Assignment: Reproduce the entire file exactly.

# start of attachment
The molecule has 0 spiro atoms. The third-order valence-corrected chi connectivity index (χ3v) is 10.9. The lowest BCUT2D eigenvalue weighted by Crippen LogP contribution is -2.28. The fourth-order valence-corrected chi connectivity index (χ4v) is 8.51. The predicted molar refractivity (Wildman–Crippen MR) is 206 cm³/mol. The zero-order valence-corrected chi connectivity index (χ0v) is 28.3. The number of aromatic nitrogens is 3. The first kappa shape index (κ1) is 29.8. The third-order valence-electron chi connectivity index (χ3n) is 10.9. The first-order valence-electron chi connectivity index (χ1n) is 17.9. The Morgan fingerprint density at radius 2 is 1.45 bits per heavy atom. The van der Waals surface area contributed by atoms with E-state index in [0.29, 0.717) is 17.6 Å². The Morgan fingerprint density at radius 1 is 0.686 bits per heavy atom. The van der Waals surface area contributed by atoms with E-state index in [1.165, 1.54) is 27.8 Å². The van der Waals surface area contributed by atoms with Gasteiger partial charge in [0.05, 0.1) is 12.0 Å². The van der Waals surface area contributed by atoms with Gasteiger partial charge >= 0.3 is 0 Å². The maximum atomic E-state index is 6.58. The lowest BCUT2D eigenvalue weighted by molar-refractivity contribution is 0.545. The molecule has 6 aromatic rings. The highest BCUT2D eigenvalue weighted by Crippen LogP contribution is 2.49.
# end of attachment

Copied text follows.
The molecule has 0 spiro atoms. The third-order valence-corrected chi connectivity index (χ3v) is 10.9. The lowest BCUT2D eigenvalue weighted by Crippen LogP contribution is -2.28. The fourth-order valence-corrected chi connectivity index (χ4v) is 8.51. The predicted molar refractivity (Wildman–Crippen MR) is 206 cm³/mol. The zero-order valence-corrected chi connectivity index (χ0v) is 28.3. The number of aromatic nitrogens is 3. The first kappa shape index (κ1) is 29.8. The third-order valence-electron chi connectivity index (χ3n) is 10.9. The first-order valence-electron chi connectivity index (χ1n) is 17.9. The Morgan fingerprint density at radius 2 is 1.45 bits per heavy atom. The van der Waals surface area contributed by atoms with E-state index in [0.29, 0.717) is 17.6 Å². The Morgan fingerprint density at radius 1 is 0.686 bits per heavy atom. The van der Waals surface area contributed by atoms with E-state index in [1.165, 1.54) is 27.8 Å². The van der Waals surface area contributed by atoms with Gasteiger partial charge in [0.05, 0.1) is 12.0 Å². The van der Waals surface area contributed by atoms with Gasteiger partial charge >= 0.3 is 0 Å². The maximum atomic E-state index is 6.58. The lowest BCUT2D eigenvalue weighted by molar-refractivity contribution is 0.545. The molecule has 6 aromatic rings. The highest BCUT2D eigenvalue weighted by Crippen LogP contribution is 2.49.